The ceremony honoring the lives of the mother-daughter duo will be held at the Hollywood Hills cemetery that is their final resting place. People will be granted attendance at the event on a first-come, first-served basis and it will also be live-streamed on beginning at 1 p.m. Pacific.

    The ceremony is expected to feature music by James Blunt and "Star Wars" composer John Williams.

    Fisher and Reynolds died one day apart in late December. Fisher died several days after falling ill on an international flight, and Reynolds died of a stroke.

    Stars including Meryl Streep, Tracey Ullman and Stephen Fry mourned the actresses at a private memorial in January.


    Anthony McCartney can be reached at

    Cher drops from Flint water crisis movie, cites family issue

    Cher will no longer appear as planned in “Flint,” a Lifetime original movie about contaminated river water that became a main water source in the Michigan city in 2014.

    The announcement came weeks after news was released that the 70-year-old singer would star in and produce the film.

    >> Read more trending news

    Cher, who has helped donate more than 100,000 bottles of clean drinking water to the residents of Flint, cited “a serious family issue” as the reason for dropping out.

    “This has been a project so near and dear to my heart, and I was truly looking forward to helping tell this story,” she said in a statement. “Unfortunately, I will be unable to leave Los Angeles during the scheduled filming as I am dealing with a serious family issue that prevents me from going on location for the April filming. I’m so glad that [producers] Craig [Zadan] and Neil [Meron] plan to move ahead, and I know that this Lifetime movie will be done beautifully.”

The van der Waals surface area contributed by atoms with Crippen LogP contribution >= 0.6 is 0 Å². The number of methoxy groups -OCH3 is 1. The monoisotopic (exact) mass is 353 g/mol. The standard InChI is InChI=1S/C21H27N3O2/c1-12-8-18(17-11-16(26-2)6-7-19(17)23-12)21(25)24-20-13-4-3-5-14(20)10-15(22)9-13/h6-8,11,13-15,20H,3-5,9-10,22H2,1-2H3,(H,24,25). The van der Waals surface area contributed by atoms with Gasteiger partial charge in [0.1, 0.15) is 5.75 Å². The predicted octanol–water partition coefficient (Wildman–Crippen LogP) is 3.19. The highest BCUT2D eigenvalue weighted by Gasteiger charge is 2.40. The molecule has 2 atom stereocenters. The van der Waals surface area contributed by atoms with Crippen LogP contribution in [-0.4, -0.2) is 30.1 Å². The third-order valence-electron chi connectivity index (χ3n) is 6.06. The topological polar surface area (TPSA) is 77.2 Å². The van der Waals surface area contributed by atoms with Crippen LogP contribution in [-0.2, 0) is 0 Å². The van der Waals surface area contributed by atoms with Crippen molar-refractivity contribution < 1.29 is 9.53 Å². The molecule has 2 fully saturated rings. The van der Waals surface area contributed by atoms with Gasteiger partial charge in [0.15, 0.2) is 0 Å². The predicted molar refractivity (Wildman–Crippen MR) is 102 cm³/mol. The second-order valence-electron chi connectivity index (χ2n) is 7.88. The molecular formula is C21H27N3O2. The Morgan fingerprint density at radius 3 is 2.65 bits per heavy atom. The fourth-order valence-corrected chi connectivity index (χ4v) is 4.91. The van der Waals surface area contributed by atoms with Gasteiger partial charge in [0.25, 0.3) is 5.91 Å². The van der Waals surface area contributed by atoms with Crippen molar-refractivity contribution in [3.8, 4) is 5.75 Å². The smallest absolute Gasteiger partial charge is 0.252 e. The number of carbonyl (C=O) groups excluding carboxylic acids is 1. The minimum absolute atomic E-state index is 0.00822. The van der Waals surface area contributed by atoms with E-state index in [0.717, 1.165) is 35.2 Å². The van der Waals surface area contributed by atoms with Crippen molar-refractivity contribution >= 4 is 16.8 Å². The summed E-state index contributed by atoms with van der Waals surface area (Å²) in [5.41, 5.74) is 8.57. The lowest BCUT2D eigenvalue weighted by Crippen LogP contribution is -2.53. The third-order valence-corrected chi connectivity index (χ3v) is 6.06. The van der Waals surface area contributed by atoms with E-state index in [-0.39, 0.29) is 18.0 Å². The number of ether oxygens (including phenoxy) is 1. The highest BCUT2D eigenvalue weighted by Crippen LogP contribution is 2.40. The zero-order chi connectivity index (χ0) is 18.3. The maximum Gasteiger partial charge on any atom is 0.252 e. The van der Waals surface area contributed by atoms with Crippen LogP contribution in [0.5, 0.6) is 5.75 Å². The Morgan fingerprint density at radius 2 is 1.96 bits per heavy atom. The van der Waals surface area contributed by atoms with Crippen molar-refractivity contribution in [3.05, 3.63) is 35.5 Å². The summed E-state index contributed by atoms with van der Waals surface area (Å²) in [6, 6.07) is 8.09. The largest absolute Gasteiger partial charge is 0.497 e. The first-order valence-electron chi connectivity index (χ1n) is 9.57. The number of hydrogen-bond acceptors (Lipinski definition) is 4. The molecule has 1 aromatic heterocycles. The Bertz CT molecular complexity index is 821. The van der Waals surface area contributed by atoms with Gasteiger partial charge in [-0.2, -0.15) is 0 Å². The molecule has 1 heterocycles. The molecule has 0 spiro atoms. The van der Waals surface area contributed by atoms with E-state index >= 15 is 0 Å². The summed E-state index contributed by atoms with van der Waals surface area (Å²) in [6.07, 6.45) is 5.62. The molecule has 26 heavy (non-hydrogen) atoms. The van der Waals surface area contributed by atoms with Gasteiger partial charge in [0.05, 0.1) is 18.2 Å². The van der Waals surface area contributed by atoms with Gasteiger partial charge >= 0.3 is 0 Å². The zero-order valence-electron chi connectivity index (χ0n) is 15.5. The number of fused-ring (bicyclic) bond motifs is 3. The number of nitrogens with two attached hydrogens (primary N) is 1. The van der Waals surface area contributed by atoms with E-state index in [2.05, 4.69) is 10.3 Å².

According to Deadline, producers have been in the process of casting other roles for “Flint,” but the film is still on track to begin production in Toronto next month.

    The film is based on Time magazine’s February 2016 cover story by Josh Sanburn titled, “The Toxic Tap.”

    Cher’s role was a Flint resident whose family was impacted by the crisis.

    “Flint” is described as “a hard-hitting, fact-based drama that will explore the events that led to the toxic crime and shed light on politics of the poor management and the human element of residents who suffered and were ignored,” according to Variety magazine.

    Katie Couric will also serve as an executive producer for the Sony TV-produced film.

    This week, comedian Amy Schumer announced she will no longer star in another Sony-produced film as previously planned.

    >> Related: Amy Schumer drops out of live-action ‘Barbie’ movie

    Class assignment leads 8-year-old to become bestselling author

    What started off as a school assignment led one 8-year-old girl to land on Amazon’s Best Seller list.

    >> Read more trending news

    Nia Mya Reese is a student in Hoover, Alabama. She has an “annoying” little brother who constantly keeps her on her toes.

    “He won’t always listen,” Nia told CBS News.

    Nia Mya wrote a book about her experiences as a big sister titled, “How to Deal With and Care For Your Annoying Little Brother.” The book has since landed at the top of Amazon’s Best Seller list for parenting under the sibling relationships subsection.

    The book began as a first-grade class assignment last year.

    “Nia Mya shared that she was a great big sister to an annoying little brother,” teacher Beth Hankins told CBS News.

    Nia Mya’s mom, Cherinita, turned the book into a summer assignment, encouraging Nia Mya to work on getting the words and sentences just right.